Classics Club Spin

9 February 2014 00:18

It’s time for another Classic Club Spin, my list is much the same as last time, except that I’ve replaced the original numbers 10 and 11 by The Children of the New Forest and The Land of Green Ginger. The books which were there originally were The Talisman and Ivanhoe and I’m pleased to say that I’ve now read them both.

1. Deerslayer by J. Fenimore Cooper
2. Uther and Igraine by Warwick Deeping
3. Poor Caroline by Winifred Holtby
4. Angel by Elizabeth Taylor
5. Homage to Catalonia by George Orwell
6. The Road to Wigan Pier by George Orwell
7. Dead Souls by Nikolai Gogol
8. Oblomov by Ivan Goncharov
9. A Tramp Abroad by Mark Twain
10. The Children of the New Forest by Captain Marryat
11. The Land of Green Ginger by Winifred Holtby
12. Anna Karenina by Leo Tolstoy
13. Nana by Emile Zola
14. Moby Dick by Hermann Melville (dreading)
15. The Crowded Street by Winifred Holtby
16. The House of the Seven Gables by Nathaniel Hawthorne
17. An Unsuitable Attachment by Barbara Pym
18. The Courts of the Morning by John Buchan
19. The Gap in the Curtain by John Buchan
20. Love by Elizabeth von Arnim

I’m not fussed which number comes up really, apart from hoping that Moby Dick doesn’t come up of course.

14 responses to “Classics Club Spin”

  1. Karen K. says:

    Moby Dick is on my list too. I may just read it this year and get it over with — or at least give it an honest try before giving up. You never know, some of my spin picks have been really good and I’ve been pleasantly surprised.

    • Katrina says:

      Karen K,

      I might just read it too, and get it over with, maybe we could do a readalong. It seems to be a love it or hate it book, I just can’t see how it could be good though.

  2. Brona says:

    I’ll swap you Moby Dick for Ulysses!
    I guess we all have a book we feel we should read though we have our doubts as to how well suited we are :-)

    Good luck

    • Katrina says:

      Brona,
      No thanks, I read The Dubliners and don’t want to darken Joyce’s door again! I’ve had Moby Dick hanging about for years, threatening me from a bookcase!

  3. Just wondering why you’ve put Moby Dick on your list if you don’t want it to be picked.

    Anna Karenina would be good – I loved that book.

    • Katrina says:

      Margaret,
      I inherited a really old copy about 30 years ago and feel I should read it, but it really doesn’t appeal to me. I think I’ve read just about all of the classics which were passed down to me, except that one. I plan to read Anna Karenina soon anyway even though – as Jack says, I know how it ends!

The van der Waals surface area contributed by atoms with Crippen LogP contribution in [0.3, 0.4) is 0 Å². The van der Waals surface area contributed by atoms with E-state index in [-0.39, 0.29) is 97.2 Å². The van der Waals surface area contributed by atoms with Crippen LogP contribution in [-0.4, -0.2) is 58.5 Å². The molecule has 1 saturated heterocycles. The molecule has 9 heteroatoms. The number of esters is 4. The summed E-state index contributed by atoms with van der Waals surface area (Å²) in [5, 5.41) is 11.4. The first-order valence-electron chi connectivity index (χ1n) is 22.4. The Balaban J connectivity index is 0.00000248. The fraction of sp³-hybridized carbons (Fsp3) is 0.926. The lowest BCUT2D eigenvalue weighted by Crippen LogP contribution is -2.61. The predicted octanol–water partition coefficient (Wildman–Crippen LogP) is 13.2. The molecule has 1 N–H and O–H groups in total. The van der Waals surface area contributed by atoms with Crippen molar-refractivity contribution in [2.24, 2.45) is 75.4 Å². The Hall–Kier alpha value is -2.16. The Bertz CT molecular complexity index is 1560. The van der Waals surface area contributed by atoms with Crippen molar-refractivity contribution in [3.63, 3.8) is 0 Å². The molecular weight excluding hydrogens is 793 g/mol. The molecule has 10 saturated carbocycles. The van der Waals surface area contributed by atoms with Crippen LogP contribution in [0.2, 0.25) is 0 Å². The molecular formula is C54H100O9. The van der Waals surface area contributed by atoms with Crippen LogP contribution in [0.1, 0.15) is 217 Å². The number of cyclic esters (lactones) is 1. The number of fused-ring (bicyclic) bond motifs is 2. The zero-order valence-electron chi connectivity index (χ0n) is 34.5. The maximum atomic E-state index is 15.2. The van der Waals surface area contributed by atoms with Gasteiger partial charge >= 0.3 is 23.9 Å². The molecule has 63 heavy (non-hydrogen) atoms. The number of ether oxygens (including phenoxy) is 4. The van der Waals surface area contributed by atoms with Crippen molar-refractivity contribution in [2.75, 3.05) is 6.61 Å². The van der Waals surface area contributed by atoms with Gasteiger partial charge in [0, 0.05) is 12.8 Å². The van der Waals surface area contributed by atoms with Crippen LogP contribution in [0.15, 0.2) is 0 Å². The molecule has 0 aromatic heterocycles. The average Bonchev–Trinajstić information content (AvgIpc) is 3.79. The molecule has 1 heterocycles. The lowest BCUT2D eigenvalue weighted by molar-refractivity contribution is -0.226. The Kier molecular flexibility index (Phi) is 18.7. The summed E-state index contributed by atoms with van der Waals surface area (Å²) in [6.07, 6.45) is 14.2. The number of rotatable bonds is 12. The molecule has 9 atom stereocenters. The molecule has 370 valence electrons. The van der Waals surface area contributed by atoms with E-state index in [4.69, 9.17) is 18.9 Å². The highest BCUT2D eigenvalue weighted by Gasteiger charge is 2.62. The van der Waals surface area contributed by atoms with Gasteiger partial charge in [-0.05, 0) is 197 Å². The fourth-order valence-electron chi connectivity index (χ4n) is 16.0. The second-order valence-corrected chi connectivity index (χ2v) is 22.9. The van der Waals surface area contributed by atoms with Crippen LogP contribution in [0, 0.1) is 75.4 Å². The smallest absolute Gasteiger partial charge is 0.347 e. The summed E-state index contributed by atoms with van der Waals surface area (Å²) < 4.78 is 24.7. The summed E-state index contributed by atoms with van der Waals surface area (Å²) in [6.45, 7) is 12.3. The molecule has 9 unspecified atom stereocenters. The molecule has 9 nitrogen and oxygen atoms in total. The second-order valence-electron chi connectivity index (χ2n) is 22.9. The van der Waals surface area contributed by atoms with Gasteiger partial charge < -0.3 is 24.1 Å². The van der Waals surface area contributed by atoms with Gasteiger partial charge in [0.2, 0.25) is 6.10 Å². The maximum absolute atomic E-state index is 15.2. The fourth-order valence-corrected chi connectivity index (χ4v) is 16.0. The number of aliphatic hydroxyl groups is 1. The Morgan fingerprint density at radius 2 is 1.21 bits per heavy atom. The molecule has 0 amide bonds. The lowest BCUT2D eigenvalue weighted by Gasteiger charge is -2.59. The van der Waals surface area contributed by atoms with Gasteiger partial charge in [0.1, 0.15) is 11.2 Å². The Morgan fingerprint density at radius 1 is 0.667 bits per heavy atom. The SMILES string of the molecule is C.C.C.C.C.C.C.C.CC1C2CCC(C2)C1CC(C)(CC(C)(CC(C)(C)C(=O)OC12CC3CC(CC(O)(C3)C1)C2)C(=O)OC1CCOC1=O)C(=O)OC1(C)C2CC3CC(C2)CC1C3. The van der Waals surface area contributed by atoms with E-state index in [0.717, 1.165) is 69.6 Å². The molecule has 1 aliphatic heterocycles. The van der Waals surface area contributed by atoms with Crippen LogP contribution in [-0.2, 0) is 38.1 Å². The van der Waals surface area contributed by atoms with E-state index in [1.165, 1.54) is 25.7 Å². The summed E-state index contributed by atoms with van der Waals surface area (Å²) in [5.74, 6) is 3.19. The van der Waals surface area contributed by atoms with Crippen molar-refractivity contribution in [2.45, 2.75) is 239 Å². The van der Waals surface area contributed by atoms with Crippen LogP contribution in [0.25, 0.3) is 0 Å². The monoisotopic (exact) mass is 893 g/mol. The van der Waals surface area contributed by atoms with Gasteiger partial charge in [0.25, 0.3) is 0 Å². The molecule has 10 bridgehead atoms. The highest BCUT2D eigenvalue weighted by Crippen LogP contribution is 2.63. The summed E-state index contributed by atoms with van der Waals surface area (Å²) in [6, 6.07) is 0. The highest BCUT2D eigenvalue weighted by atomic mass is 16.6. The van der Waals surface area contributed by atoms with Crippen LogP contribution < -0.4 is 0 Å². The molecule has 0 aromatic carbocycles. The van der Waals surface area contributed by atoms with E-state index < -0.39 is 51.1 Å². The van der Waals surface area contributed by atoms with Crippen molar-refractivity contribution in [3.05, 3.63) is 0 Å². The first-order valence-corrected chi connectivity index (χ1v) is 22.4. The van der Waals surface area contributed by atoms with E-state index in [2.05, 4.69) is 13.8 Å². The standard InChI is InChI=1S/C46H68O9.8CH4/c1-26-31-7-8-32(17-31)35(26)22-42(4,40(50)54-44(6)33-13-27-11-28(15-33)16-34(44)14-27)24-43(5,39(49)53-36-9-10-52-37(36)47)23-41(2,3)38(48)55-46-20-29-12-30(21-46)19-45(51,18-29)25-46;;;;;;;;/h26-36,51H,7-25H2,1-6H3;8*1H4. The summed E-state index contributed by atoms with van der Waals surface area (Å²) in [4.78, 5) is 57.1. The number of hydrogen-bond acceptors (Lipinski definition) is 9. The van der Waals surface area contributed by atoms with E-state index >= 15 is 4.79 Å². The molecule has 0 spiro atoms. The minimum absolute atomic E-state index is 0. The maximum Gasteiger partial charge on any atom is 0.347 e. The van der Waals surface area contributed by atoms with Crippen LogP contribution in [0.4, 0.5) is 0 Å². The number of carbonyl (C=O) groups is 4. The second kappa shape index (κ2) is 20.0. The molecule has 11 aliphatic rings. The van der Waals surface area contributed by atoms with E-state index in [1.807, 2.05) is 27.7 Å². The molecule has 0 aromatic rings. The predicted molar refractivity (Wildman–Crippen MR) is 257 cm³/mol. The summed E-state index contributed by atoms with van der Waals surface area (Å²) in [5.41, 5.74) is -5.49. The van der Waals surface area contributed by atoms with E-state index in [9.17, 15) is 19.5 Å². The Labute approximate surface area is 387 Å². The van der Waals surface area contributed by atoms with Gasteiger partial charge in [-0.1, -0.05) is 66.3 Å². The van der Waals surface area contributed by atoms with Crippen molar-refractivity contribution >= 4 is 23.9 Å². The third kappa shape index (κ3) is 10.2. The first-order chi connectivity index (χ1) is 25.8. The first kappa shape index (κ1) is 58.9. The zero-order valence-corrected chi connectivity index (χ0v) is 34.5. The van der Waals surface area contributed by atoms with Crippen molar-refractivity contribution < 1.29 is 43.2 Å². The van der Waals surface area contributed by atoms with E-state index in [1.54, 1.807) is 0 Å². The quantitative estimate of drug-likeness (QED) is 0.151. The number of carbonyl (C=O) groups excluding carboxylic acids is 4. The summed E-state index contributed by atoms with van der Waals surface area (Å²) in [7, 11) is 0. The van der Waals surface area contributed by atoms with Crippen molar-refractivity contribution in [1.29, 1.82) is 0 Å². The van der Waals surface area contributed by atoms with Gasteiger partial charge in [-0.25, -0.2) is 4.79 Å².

4. Lisa says:

    Moby Dick is one of those books I feel I should read, and I was looking at a copy in a bookstore the other week, but I don’t seem to get much beyond thinking I should read it!

    As always, I’ll be interested in seeing what you draw.

  5. Judith says:

    Katrina,
    I’m extremely keen to read a novel by Barbara Pym this year. I can’t be certain, but her novels look like they might be right up our alley. Pym has received short shrift from the snobs of elevated literary fiction in days of yore, but her work intrigues me. I have a library copy of Crampton Hodnet in the house at the moment, based on a good review by Danielle at Work in Progress, but as I read the summaries of all of her books, each one sounded intriguing. Are you up to reading her this year?
    Thinking of you and Jack,
    Judith

    • Katrina says:

      Judith,
      I read most of her books in the 1970s when CP Snow ‘praised her to the skies’ on TV, that made her career I think. I do like her books and have been re-reading a few, but they are mostly packed away already! I have a book called Civil to Strangers which is a sort of compilation of a short novel and short stories. Of her novels I think I enjoyed Quartet in Autumn and Excellent Women most. I don’t think Crampton Hodnet is one of her best,I read it fairly recently. I’m up for a read with you anyway, your choice, I’m sure I can dig a copy of whatever out. Keep thinking of us please, we still can’t find a suitable house!

  6. Judith says:

    Katrina,
    So interesting that you’re very familiar with Pym. You have one Pym novel on your Classics Spin list. Would you be interested in reading this one at some point this year?

    I’m going to note in my files that you liked Quartet in Autumn and Excellent Women.

    And, yes, please, please, dear Fates, may Katrina and Jack find the perfect house in or near a lovely village that is not too far away from a good library and bookstores!
    Judith

    • Katrina says:

      Judith,
      You know I made that list up a while ago and forgot that there was a Pym on it. That one must be in a bookcase somewhere so I’m up for reading it anytime. We’re viewing another house tomorrow – so you never know, we live in hope!

  7. Judith says:

    Katrina,
    All righty! How does April sound to you? And, of course, if you’re hip-deep in the processes of moving or settling or whatever, we can schedule any other month.

    I don’t know about Scotland real estate, but in the snowy Northeast, lots of properties do not come up for sale until spring. Here’s to hoping!

    Judith

    • Katrina says:

      Judith,
      April sounds fine, so lomg as it’s after the first week, we have to move out by the 4th!!!
      Our timing is all out of whack, because it’s the same here, the spring is moving season, but the market is so sluggish here at the moment and people aren’t putting their houses up for sale unless they have absolutely no alternative.

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